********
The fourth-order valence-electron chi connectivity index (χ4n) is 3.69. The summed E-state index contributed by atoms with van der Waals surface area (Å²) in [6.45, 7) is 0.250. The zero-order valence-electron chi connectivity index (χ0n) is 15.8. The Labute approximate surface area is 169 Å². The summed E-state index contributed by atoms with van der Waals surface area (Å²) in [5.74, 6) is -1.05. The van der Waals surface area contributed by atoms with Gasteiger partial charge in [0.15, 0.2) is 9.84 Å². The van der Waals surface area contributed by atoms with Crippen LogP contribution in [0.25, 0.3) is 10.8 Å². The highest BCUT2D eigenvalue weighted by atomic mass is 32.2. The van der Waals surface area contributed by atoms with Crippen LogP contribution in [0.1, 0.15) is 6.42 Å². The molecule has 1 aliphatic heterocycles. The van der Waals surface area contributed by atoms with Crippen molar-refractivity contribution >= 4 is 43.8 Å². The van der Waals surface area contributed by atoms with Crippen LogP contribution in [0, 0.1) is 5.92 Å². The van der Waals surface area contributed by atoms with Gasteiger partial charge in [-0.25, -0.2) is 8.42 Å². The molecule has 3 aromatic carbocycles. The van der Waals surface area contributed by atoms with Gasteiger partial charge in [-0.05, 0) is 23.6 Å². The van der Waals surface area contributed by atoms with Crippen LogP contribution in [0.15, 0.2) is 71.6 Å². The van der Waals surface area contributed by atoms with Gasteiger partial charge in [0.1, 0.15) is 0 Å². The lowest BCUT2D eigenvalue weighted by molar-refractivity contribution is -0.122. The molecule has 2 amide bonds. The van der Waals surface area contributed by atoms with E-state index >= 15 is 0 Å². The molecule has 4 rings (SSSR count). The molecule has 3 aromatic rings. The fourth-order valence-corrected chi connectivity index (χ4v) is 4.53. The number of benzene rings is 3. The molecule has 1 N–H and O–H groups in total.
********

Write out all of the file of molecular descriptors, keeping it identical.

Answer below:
The fourth-order valence-electron chi connectivity index (χ4n) is 3.69. The summed E-state index contributed by atoms with van der Waals surface area (Å²) in [6.45, 7) is 0.250. The zero-order valence-electron chi connectivity index (χ0n) is 15.8. The Labute approximate surface area is 169 Å². The summed E-state index contributed by atoms with van der Waals surface area (Å²) in [5.74, 6) is -1.05. The van der Waals surface area contributed by atoms with Gasteiger partial charge in [0.15, 0.2) is 9.84 Å². The van der Waals surface area contributed by atoms with Crippen LogP contribution in [0.25, 0.3) is 10.8 Å². The highest BCUT2D eigenvalue weighted by atomic mass is 32.2. The van der Waals surface area contributed by atoms with Crippen LogP contribution in [0.1, 0.15) is 6.42 Å². The molecule has 1 aliphatic heterocycles. The van der Waals surface area contributed by atoms with Crippen molar-refractivity contribution >= 4 is 43.8 Å². The van der Waals surface area contributed by atoms with Crippen LogP contribution in [0, 0.1) is 5.92 Å². The van der Waals surface area contributed by atoms with Gasteiger partial charge in [-0.25, -0.2) is 8.42 Å². The molecule has 3 aromatic carbocycles. The van der Waals surface area contributed by atoms with Gasteiger partial charge in [-0.05, 0) is 23.6 Å². The van der Waals surface area contributed by atoms with Crippen LogP contribution in [0.15, 0.2) is 71.6 Å². The van der Waals surface area contributed by atoms with Gasteiger partial charge in [0.1, 0.15) is 0 Å². The lowest BCUT2D eigenvalue weighted by molar-refractivity contribution is -0.122. The molecule has 2 amide bonds. The van der Waals surface area contributed by atoms with E-state index >= 15 is 0 Å². The molecule has 4 rings (SSSR count). The molecule has 3 aromatic rings. The fourth-order valence-corrected chi connectivity index (χ4v) is 4.53. The number of benzene rings is 3. The molecule has 1 N–H and O–H groups in total.